Or iPhone, which has Safari, forces all browsers to use the Safari rendering engine. Not so great if someone develops a better browser with ad blocking, a faster (or more standards-compatible) rendering engine, or some other features besides another UI with bookmarks sync.

Step 4 eliminate in app purchases.

Some in-app purchases are good. For example add-supported apps that allow to disable ads for a fee will keep settings, while the traditional solution with a free/paid version clutters the appstore and loses your settings if you upgrade, since it's a completely different and isolated app.

Comment: Re:Remove old apps. (Score 2) 249

by zlogic (#47676315) Attached to: Apple's App Store Needs a Radical Revamp; How Would You Go About It?

There are some niche apps which were updated a long time ago and yet continue working well. For example an SSH client https://play.google.com/store/... (this is Android, but still). There are some clones of this app, adding some extra (perhaps unneeded) features, and either display ads or require payment while the original app is completely free and open-source. If it works well even on the latest hardware, should it really be removed if it's no longer updated and does not generate as much cash as the clones?

Comment: Re:anyone remember itanium? (Score 1) 257

by zlogic (#47227945) Attached to: HP Unveils 'The Machine,' a New Computer Architecture

Itanium was popular with the server market, it just didn't evolve fast enough. Windows XP actually had an Itanium version from day 1 and a lot of MS products had Itanium releases.
Totally new hardware platforms sometimes allows to get rid of old stuff and rethink approaches. For example, Apple's iPhone/iPad basically set the new standard of what a smartphone or tablet should be - before that we had Windows Mobile, Palm and Symbian without an app store and with capacitive screens and bulky tablets running desktop operating systems.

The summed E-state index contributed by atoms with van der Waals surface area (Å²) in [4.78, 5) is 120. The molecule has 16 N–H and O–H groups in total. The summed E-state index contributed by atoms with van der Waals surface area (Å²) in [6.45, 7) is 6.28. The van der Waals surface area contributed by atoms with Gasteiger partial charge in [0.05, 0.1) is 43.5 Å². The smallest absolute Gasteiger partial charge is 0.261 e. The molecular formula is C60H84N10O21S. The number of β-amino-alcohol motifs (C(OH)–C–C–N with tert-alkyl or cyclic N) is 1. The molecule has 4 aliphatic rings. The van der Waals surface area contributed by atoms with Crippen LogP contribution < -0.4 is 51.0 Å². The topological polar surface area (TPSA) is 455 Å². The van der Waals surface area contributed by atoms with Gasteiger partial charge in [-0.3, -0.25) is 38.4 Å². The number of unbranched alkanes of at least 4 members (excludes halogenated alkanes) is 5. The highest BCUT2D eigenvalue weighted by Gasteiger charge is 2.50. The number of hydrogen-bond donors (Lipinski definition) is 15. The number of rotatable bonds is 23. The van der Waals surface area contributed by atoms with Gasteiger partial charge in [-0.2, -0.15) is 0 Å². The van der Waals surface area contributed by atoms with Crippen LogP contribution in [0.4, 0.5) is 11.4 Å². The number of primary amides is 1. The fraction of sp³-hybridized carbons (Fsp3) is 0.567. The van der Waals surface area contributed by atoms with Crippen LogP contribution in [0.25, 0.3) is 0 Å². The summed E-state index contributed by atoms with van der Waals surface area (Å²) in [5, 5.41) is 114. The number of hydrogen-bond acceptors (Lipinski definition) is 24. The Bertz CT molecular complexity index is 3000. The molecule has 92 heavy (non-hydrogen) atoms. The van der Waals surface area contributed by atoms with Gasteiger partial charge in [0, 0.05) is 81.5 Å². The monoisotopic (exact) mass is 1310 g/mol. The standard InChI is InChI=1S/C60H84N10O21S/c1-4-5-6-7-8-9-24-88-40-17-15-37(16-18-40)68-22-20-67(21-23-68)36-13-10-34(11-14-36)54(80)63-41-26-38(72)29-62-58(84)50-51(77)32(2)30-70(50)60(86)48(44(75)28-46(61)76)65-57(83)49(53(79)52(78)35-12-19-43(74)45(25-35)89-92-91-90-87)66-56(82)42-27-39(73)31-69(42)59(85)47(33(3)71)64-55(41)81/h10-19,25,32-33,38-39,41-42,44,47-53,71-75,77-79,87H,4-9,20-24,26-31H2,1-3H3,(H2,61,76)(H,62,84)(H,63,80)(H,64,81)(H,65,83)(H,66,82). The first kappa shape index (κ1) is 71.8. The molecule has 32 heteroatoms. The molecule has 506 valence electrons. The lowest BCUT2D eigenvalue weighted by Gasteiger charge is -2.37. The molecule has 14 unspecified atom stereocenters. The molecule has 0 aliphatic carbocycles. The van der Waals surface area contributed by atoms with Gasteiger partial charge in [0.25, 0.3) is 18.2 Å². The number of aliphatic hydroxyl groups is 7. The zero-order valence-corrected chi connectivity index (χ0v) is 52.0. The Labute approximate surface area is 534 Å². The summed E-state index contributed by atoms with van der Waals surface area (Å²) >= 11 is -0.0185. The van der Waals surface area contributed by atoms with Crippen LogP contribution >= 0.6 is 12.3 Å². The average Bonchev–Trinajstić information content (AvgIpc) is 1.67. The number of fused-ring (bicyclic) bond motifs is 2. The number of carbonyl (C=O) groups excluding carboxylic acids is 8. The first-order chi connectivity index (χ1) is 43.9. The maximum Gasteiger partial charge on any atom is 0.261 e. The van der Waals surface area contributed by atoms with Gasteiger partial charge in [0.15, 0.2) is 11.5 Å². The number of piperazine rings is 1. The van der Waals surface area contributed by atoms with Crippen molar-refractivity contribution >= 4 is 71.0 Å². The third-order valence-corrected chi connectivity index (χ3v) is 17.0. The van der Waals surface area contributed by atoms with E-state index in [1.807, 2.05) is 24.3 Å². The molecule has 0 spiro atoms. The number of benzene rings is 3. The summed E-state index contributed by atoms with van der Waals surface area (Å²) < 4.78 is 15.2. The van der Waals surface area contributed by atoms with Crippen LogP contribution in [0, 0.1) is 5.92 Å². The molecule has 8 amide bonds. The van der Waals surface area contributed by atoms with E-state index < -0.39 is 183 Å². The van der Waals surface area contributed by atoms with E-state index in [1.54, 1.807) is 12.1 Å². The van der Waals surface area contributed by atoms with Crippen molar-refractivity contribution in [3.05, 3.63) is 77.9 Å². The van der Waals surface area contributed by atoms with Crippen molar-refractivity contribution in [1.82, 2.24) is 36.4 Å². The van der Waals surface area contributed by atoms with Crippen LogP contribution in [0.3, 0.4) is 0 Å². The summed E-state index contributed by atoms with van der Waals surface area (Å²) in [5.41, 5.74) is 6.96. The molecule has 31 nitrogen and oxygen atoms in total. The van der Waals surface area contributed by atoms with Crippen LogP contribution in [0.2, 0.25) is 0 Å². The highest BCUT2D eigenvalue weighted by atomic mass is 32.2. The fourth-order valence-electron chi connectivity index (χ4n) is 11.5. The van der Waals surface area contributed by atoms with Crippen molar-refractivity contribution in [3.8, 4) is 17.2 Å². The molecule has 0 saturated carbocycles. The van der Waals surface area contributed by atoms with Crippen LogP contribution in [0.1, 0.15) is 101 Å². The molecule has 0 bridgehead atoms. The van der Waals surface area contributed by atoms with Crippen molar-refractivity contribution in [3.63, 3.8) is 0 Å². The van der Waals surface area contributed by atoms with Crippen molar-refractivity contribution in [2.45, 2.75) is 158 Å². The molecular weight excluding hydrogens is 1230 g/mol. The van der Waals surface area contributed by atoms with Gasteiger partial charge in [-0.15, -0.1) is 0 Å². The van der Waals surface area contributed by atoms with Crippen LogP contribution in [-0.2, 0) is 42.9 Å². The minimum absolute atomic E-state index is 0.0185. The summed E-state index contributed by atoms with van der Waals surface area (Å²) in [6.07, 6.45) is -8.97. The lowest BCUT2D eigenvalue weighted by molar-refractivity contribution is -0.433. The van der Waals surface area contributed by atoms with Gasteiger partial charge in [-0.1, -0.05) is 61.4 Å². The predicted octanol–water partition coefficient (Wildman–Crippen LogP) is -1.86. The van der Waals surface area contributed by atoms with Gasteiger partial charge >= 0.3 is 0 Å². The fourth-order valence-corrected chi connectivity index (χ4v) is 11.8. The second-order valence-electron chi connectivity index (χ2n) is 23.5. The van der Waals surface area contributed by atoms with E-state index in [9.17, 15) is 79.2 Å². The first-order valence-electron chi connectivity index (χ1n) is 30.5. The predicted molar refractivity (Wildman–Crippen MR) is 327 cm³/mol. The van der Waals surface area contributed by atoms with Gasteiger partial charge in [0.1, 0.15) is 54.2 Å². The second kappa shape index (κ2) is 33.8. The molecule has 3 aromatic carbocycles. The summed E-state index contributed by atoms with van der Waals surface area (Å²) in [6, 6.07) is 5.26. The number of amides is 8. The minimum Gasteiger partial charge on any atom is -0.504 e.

This probably won't be a consumer OS, rather something like a dedicated database machine or Hadoop-like node.

Comment: Stories do matter (Score 1) 169

by zlogic (#46851999) Attached to: Why Should Game Stories Make Sense?

A few examples of good stories:
* Half-Life does not have a really complicated story, but it's good enough to turn mindless running around corridors (Quake II-style) into achieving actual goals.
* Bioshock Infinite has an insanely great story with an awesome ending. Forget the graphics (not bad at all), forget the gameplay (also quite entertaining), the story is probably the best in history of gaming. This game will definitely be remembered.
And bad ones:
* Unreal II: The Awakening has a terrible story and dialogue. But graphics were great and gameplay was OK (typical for FPS developed during that time). Probably nobody remembers this game now (except for how bad the dialogue was).
* Unreal Tournament, Quake III have absolutely no story in single-player. It seems nobody played single-player at all, or only used it to train for multi-player deathmatches.

Some gameplay types do not need a story, and sadly it seems that this includes most modern games, such as free-to-play timekillers (no need for a story when the purpose is grinding for coins) and multiplayer games where the any sort of story interferes with the gameplay.

Comment: Background (for those who didn't read TFA) (Score 1) 149

by zlogic (#46817701) Attached to: VK CEO Fired, Says Company Under Kremlin Control

This Pavel Durov guy sent a resignation letter on April 1 saying that he resigned. Then a follow-up letter on April 3 stating that this was an April Fools joke and he'd like to recall the resignation letter.
Now, the VK social is undergoing hostile takeover and there's lots of going on that we don't know about.
What most don't seem to understand is:
You don't make such kind of jokes on April 1st without expecting consequences.
Imagine if
* Your boss joked "you're fired, pack your shit" and gave you a pink slip on April 1st
* A senior developer joked "I'm tired of all this bullshit and all you dumbass bozos building pointless crap" and gave his resignation on April 1st
* The CEO joked "I'm tired of all this bullshit and all the f-ing politics I have to deal with" and gave his resignation on April 1st
and made a follow-up two days later saying that was a joke and the statement should be recalled.

This still is a sad day in the history of Russian Internet. It seems that blocking of stuff is getting more and more aggressive (Navalny's blog was banned simply because he's under house arrest and is not supposed to use the internet). Some ISPs even roll out DPI which is sadly a better alternative to DNS-based blocking because of much less false-positives.